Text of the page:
Comments

muck 3 years ago

November 1, 2010 Pilot Article

“I think it looks pretty good,” Grand Futures Managing Direc­tor Dervla Lacy said. “We seem to be below the state average in most of those categories.”

REMEMBER??????

11-12 Graders marijuana use down 40%

REMEMBER JUST 5 MONTHS AGO??

Why do these people talk out of their back sides? Is down 40% making a "bad impression"?

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muck 3 years ago

Smart Move! Kevin is right. Ban them. Then watch the 1000 plus patients start to grow there own meds. Lets see a increase in of home growers by 50% in your neighborhood, on your streets. Lets push it back into the black market, Lets increase the price again and not regulate it at all.

A**anine decision FOLKS! LOOK REAL HARD BEFORE YOU DECIDE!

In Oak Creek i know 19 growers that use there house. I know 100+ that use despensary in Routt County. They will all grow themselves if change comes and guess what? Now they are closer to YOU than ever if you KILL the despensaries.

GREAT IDEA HUMM?

Hey Kevin, JJ, Dog, Chris, Jacob start a home growing assistanted business's. Let them see what will happen then. They end your business then help all your patients GROW THEIR OWN IN THE PRIVACY OF OUR OWN HOMES.

This plant sure is scary to some folks. Never seen such a joke. I hear cows will fly next week if they eat MARIJUANA.

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muck 3 years ago

COME ON PILOT LETS DO A ONLINE POLL. LETS GET A FEEL FOR REALITY FOR EVERYONE.

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sledneck 3 years ago

Just stumbled across this old newspaper this morning while kindling a fire...

April 20, 2010 Steamboat Pilot: Front Page: "Local Pot Wins Awards" story on page 4.

How can a community push something into the corner when the newspaper is making it front page?

And if our children are getting the wrong impression it might be partly because of such a headline, no?

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rhys jones 3 years ago

Ya got it all wrong: Kids should start SOONER. I'd rather have them passing a pipe than kicking sleeping transients.

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nurmidst 3 years ago

Captain Rae is right there should be a ban, these businesses are cutting into Mexican drug cartel profits how do we expect them to move into our community with legal access to their product!

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Ryan Fisher 3 years ago

The points that need to be remembered here are:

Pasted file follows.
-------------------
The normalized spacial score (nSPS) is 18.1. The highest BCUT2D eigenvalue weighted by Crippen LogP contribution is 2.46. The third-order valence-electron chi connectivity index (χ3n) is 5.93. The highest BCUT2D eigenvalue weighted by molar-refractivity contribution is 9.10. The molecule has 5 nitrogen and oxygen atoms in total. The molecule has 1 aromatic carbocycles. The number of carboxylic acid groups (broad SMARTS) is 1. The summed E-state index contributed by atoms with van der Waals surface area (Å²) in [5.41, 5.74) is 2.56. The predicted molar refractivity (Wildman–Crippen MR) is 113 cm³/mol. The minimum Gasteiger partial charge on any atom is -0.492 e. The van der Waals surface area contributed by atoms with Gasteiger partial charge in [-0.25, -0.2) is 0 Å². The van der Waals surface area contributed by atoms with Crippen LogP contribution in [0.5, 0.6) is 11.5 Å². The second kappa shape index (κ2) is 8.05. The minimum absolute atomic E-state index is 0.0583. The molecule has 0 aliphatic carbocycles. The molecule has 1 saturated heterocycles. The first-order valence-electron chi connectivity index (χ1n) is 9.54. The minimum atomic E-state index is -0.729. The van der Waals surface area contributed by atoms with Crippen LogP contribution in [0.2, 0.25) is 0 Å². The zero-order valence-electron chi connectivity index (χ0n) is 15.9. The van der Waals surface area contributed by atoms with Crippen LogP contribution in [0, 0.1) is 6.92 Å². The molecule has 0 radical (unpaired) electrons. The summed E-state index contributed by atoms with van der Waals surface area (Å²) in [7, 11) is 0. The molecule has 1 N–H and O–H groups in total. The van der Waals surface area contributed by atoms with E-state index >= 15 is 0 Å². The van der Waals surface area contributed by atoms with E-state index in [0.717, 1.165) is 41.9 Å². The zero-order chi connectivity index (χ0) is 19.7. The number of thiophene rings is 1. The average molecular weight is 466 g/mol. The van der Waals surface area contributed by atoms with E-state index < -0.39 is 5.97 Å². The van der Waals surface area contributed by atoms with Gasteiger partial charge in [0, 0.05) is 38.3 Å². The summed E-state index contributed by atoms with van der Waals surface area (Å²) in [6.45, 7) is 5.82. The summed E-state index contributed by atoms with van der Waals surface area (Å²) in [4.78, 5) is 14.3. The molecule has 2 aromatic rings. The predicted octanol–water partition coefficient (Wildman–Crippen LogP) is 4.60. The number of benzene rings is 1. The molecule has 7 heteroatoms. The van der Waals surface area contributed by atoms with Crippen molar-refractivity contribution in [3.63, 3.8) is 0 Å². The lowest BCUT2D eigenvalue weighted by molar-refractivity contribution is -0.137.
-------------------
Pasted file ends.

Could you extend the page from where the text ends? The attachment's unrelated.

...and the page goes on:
1. Traffic fatalities have reduced in 2009 by 5% and 2010 by 10%. If all these stoned drivers are killing everyone, where is the data?

  2. Medical Marijuana is LEGAL! No matter what happens with the dispensaries in town, it will still be LEGAL to grow, smoke, and possess. Instead of having a few heavily regulated, state licensed, TAX PAYING localities, hundreds of people will have unlicensed, non-tax paying, unregulated LEGAL grows in their residences. And Joel Rae will not be able to do anything about them, because it is CONSTITUTIONALLY PROTECTED.

  3. If Aloha's is the source of the controversy, why is there even discussion from the city council to ban them in Steamboat? This will only EMPOWER Aloha's. Does the irony here resonate with anyone?

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Eric J. Bowman 3 years ago

"Medical Marijuana is LEGAL!"

Is it? Not under federal law, which supersedes state law, unless you're willing to toss out the precedents of the Whiskey Rebellion, Civil War, etc. Everyone involved in this industry is taking a huge risk, considering that the next President can undo Obama's hands-off policy at the stroke of a pen. Which is why I'd rather not see local tax structures become dependent on MMJ until the federal issue is settled. This is why most of the authorizations are coming from so very few physicians -- risk management, a sensible concern for local governments as well.

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rhys jones 3 years ago

While you ponder Colorado's dilemma, let me share Arizona's, my momentary abode. They recently voted in Medical Marijuana, effective Nov. 1. The state then jumped in, in attempts to stifle and regulate it as much as possible. Only State-registered physicians can prescribe, under very strict guidelines, for a very limited number of maladies; you almost must indeed be dying. Only so many dispensaries, statewide, ever. Individual communities have further restricted it -- dispensaries only in industrial areas, far from residences or schools, and it must be grown at the dispensary -- so many plants, walls so high, locked storage so big, video surveillance, save the tapes, they're even talking armed guards, to prevent the mass crime which will ensue. I still don't know where to get it legally. It's not getting off to a good start.